There is a discussion earlier in the film about how Murakami and the man who has his gun are not so different.  They’re both around the same age, and they each served in the war.  Murakami’s response to the madness he witnessed in battle was to become a cop, enforcing the law, and the other man’s response was to break it.

Like in other good cop movies, Michael Mann’s Heat for one, there is a fine line between good and bad.  The hero cop realizes he’s not that dissimilar from the man he’s chasing, the man who you would otherwise think is a polar opposite.  We see the same dynamic in the first season of Dexter, in James Gray’s We Own the Night and in just about every such movie.  Probably in Fincher’s Se7en as well.

In all of these stories the villain highlights a weakness in the hero’s character.  If the hero sees the world in black and white, good and bad, then the villain will show that a “bad” guy’s motivation isn’t to be bad.  Good people can be bad, etc.  It’s not enough for the hero to just chase after his immediate needs, he has to have his eyes opened too.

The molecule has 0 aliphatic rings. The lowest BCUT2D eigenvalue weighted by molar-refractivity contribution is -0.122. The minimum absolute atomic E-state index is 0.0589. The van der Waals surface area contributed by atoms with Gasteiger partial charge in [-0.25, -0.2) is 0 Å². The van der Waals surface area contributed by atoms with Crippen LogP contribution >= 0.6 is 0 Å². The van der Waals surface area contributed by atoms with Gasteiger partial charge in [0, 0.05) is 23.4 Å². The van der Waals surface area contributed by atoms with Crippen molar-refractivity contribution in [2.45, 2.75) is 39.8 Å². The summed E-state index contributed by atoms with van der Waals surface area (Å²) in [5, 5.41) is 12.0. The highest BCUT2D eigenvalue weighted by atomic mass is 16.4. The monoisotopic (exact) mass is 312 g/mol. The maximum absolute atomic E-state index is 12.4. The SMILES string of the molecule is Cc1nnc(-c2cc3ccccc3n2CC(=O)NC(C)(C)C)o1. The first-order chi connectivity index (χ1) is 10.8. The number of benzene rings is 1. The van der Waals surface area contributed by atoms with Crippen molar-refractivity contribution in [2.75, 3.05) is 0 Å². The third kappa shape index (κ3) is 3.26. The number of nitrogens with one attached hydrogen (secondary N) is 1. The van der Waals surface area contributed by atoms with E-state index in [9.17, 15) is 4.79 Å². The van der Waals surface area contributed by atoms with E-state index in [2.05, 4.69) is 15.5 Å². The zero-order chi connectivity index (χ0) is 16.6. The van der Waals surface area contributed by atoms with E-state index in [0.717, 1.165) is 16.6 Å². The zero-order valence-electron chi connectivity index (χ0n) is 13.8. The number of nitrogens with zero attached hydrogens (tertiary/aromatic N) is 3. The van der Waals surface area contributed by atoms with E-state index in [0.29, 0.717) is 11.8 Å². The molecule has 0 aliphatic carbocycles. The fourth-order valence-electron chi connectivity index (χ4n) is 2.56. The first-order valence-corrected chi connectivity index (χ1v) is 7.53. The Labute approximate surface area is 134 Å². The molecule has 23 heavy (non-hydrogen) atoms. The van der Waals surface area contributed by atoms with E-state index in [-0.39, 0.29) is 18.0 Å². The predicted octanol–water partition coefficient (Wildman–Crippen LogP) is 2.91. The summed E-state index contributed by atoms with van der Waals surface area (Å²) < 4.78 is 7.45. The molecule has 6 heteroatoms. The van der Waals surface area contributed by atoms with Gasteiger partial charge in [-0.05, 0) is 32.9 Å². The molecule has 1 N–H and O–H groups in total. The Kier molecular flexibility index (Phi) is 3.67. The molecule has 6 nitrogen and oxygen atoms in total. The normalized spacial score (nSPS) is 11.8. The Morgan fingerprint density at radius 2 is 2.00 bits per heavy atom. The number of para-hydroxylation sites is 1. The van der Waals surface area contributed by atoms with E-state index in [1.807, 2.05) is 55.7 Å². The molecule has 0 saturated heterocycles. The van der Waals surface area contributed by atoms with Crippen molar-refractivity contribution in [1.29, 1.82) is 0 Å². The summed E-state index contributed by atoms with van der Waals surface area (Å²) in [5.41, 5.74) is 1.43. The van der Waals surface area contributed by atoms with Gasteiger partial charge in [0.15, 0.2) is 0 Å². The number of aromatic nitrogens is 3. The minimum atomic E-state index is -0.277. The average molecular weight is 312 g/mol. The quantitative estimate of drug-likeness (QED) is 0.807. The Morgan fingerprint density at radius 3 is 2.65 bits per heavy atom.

So the story, by today’s standards, is fairly straightforward.  We’ve seen everything we see in Stray Dog, but it’s just put together so well.  The world feels fully realized, and you can feel the thick heat that drains all the characters of their energy.  Throughout the film, until the very end, the city is smothered in a swampy heat.  In one scene a group of lively dancers come offstage and immediately all lie down on the ground, silent and still like they’re robots who have been powered off.